Over the past two decades, Indian brands have evolved in the way they understand consumers, serve them, and retain their brand affinity. It has been aided by the strength of technology and digital engagement. Data is the centre of attention for brand development. The brands are understanding consumers, not just from physical world consumer research, but also in understanding how the consumers use the digital world to make product decisions. The successful brands have used data sciences to generate data-driven personas that help them steer their product offerings and marketing mix. This has been helped by online engagement of brands and consumers on the social media, OTT and other ecommerce platforms.
Technology-led disruptions help enhance the online shopper experience from awareness to discovery to purchase to post-purchase brand engagement. Technology adoption to build search tools using voice, regional languages and image-based search is helping reach a wider set of consumers. In addition, some of the brands have started experimenting with augmented reality (AR), virtual reality (VR), and artificial intelligence (AI). 5G could further add to video commerce possibilities. These made-in-India-for-the-world products help in better consumer engagement, and brand imagery dissemination.
The government’s policy-innovation with the development of Open Network for Digital Commerce (ONDC) democratises ecommerce in India. It removes many divides that were in favour of only the large platforms, and now allow smaller brands also to participate in being accessible to the consumers. With newer emerging technological possibilities in Web3, D2C players would be able to customise or personalise solutions that cater to each customer. This is why some of the early adopter brands have started setting up their virtual-stores, and also experimenting with NFTs.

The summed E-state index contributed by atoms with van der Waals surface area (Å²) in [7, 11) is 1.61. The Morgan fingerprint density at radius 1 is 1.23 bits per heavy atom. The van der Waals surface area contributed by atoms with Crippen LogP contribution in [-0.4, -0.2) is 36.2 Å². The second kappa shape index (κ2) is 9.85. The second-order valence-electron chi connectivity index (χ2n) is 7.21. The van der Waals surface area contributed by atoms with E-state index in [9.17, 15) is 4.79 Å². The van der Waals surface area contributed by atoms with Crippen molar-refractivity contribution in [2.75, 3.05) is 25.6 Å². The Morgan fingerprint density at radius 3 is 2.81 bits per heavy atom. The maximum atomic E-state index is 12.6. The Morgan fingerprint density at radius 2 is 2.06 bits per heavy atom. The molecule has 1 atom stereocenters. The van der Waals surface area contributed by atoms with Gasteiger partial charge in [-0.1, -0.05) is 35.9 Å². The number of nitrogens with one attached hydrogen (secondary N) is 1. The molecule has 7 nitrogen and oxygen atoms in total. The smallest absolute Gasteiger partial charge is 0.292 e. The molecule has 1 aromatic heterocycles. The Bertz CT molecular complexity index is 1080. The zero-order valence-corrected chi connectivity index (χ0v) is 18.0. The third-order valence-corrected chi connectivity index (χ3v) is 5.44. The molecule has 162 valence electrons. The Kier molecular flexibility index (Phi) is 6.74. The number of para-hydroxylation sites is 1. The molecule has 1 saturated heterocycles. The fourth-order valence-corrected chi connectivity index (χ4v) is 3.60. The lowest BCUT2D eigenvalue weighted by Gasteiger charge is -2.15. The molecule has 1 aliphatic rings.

Despite the D2C offerings, some brands have experimented with and are in the process of attempting omni-channel offerings. The physical stores work as brand enhancement tools, while for some, they play the role of product display and awareness generating techniques. Aided by India-focused supply chain policies, and in improved inter-city transportation that’s drastically helping in smooth movement of people and cargo, it is also aiding a better and efficient supply chain framework. In short, the time-to-consumers is reducing for brands.
With all the advantages of the Indian digital ecosystem, and the consumption-focussed market we have, it’s all good going for D2C brands. But there is a counter view. For consumers love to experiment with newer products and brands, including the surrogate categories. While this might sound like disloyalty, it is simply that customers are not loyal to just one brand. They are in experimentation mode – call it, unloyal, if you so will.
It won’t be easy for brands to get their consumers to stay loyal to them for long durations. The trust aspect of consumers about their brands would need to be tested for longer periods. With evolving mediums, consumers are experimenting and even flirting, with newer offerings. Marketing promotions and sales offerings could enable consumers to experiment with newer brands. Probably the popular marketing rule of 20 per cent of customers accounting for 80 per cent of the turnover might move to a 50-50 rule, where loyal and unloyal consumers will both generate same volumes and business value.
While the D2C India concept has been proven, individual brands can’t yet rest on their current valuations, or their current pitch deck. Indian consumers have shown their tenacity and willingness to experiment with options, and could change their mind in an instant. That’s where brands have to do more with their consumer cohort. Call it lasting consumer engagement.
Author, Policy Researcher & Corporate Advisor
Twitter : @ssmumbai